Ambitious, high-level commitments for forest restoration and tree planting have been made as a result of the increasing focus on nature-based solutions (NbS) to address the climate crisis. The Bonn Challenge aims to restore 350 million hectares of deforested land by 2030, with countries pledging more than 10% of their land area to forest restoration.
Forest restoration in developing nations could provide a “triple win,” by lowering biodiversity losses, boosting sustainable development, and supporting local and global efforts to mitigate and adapt to climatic change. Despite the efforts to significantly scale up restoration activities, the evidence for the success of forest restoration is inconsistent.
Reforestation projects are becoming more and more common for carbon offsetting. However, experts are urging caution as the drive to plant more trees grows around the world. They claim that such large-scale tree projects must first tackle a number of scientific, political, social, and economic issues before moving forward.
According to the many research  , poorly planned programmes that ignore these issues risk wasting funds, political support, and public goodwill in addition to doing more harm than good. Instead of managing, protecting, and monitoring how the planted trees perform over prolonged times, there has been an overemphasis on numbers of trees planted as a benchmark for the effectiveness of forest restoration and collaborating with local people. There is too much emphasis on trees and inadequate exploration of other ecosystems that store carbon.
The South-East Asian Forest Restoration Scenario & Possible Mitigation
An analysis of tree survival and growth data from 176 restoration sites in South and South-East Asia for a study published in Philosophical Transactions of the Royal Society B, a biweekly peer-reviewed scientific journal, revealed that roughly half of trees planted in tropical and subtropical forest restoration efforts do not survive more than five years. The authors highlighted that there is a significant variation in survival rate observed between sites and this could be a result of a variety of factors, such as planting densities, species selection, environmental conditions, extreme weather events, local socio-economics or management practices.
Tree planting have highly variable outcomes, but it is also a relatively expensive option of restoration. As a result, we need to better understand “permanence drivers” and evaluate the costs and benefits of various restoration interventions across various landscapes. This uncertainty regarding planting outcomes highlights the importance of conserving the remaining forests that are still functional.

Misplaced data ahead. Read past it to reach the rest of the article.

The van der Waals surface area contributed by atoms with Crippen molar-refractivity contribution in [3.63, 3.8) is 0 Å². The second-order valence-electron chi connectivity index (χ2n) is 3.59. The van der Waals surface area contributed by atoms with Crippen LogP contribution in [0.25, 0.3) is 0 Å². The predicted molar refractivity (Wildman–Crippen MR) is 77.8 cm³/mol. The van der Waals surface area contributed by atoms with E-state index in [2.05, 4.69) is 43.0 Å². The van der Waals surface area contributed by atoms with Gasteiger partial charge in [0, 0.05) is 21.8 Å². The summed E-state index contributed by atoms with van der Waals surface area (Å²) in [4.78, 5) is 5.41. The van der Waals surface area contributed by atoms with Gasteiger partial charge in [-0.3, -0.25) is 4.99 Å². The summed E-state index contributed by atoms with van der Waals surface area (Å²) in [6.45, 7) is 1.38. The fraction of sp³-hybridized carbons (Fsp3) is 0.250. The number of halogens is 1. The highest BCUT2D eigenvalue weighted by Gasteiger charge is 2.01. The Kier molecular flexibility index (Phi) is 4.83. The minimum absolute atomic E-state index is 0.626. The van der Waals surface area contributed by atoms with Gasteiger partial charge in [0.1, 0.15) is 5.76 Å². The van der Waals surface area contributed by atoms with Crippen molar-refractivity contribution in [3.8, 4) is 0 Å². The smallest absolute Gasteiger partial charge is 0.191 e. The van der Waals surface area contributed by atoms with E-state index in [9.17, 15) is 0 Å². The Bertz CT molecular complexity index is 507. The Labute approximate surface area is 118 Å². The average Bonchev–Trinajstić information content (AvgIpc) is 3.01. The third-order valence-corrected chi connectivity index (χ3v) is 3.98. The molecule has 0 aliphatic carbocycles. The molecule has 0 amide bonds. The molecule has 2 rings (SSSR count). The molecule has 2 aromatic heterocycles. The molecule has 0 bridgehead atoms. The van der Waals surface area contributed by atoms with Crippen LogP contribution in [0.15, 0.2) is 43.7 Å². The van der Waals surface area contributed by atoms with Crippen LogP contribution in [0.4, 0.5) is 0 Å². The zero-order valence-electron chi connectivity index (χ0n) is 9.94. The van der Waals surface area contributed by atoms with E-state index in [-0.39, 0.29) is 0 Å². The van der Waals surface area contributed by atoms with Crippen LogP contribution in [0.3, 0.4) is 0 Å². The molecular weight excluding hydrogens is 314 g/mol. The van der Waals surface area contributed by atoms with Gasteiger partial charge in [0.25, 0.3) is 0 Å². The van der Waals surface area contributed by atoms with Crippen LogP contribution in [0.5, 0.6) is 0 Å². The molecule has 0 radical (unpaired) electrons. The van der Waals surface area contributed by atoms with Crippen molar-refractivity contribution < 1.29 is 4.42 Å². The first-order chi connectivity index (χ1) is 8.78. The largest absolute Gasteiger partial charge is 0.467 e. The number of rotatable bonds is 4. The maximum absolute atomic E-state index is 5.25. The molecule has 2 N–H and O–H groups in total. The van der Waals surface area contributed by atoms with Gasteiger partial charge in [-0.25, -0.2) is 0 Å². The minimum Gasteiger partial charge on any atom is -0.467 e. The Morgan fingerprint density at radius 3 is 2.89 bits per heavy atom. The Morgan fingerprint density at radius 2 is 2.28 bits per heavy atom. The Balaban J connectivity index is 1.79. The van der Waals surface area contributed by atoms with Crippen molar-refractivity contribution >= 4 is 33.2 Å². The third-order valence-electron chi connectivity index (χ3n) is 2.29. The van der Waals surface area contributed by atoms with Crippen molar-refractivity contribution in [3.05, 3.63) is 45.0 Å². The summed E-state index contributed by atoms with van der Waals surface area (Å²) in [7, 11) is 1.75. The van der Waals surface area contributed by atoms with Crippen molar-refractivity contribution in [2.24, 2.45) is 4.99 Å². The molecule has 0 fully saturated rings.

The success of restoration depends on the selected species and the baseline conditions at the site. The tree sapling height at planting and survival in the open degraded areas has a positive correlation and the trade-off between cost and benefit must be carefully considered. Taller saplings are typically better able to withstand environmental challenges or take advantage of opportunities for rapid growth, but they are also more expensive to grow.
A more thorough comprehension of the variables influencing restoration effectiveness will result from improved quantitative data collection on baseline environmental and vegetation conditions and regular monitoring and this requires valuing, involving and strengthening local knowledge.
Various studies highlight that a minimum of 625 different tree species were deployed in restoration plantings throughout Asia, although only a small portion of the native species pool was used as seen by the low average species richness at any given site. Species-specific environmental responses and the suitability of chosen species for the planting site may trigger mortality. As in most cases, the planting species richness was usually low, which could have an impact on future forest function.
It is important to identify and address barriers that prevent planting greater diversity. Typically, ecological and social factors are considered separately, while in fact, restoration outcomes require an integrated approach of the socioecological setting promoting ownership of restoration projects by the communities. Although only few locations have been studied up to this time, synthesis revealed that average seedling mortality increased by about 30% between 5–10 years after planting. This also signifies that both financial and institutional support are needed for the long-term monitoring and reporting of status of the planted forests.
Views expressed in this article are those of the author and do not necessarily reflect those of the editors or publishers.
 Heilmayr, R., et al., Impacts of Chilean forest subsidies on forest cover, carbon and biodiversity. Nat Sustain 3, 701–709 (2020).
 Rana, P., et al., Predicting wasteful spending in tree planting programs in Indian Himalaya. World Development, 154, 105864 (2022).
 Brudvig LA, & Catano CP. Prediction and uncertainty in restoration science. Restoration Ecology, 13380 (2021).
 Banin Lindsay, et al., The road to recovery: a synthesis of outcomes from ecosystem restoration in tropical and sub-tropical Asian forests, Philosophical Transactions of the Royal Society B, (2022)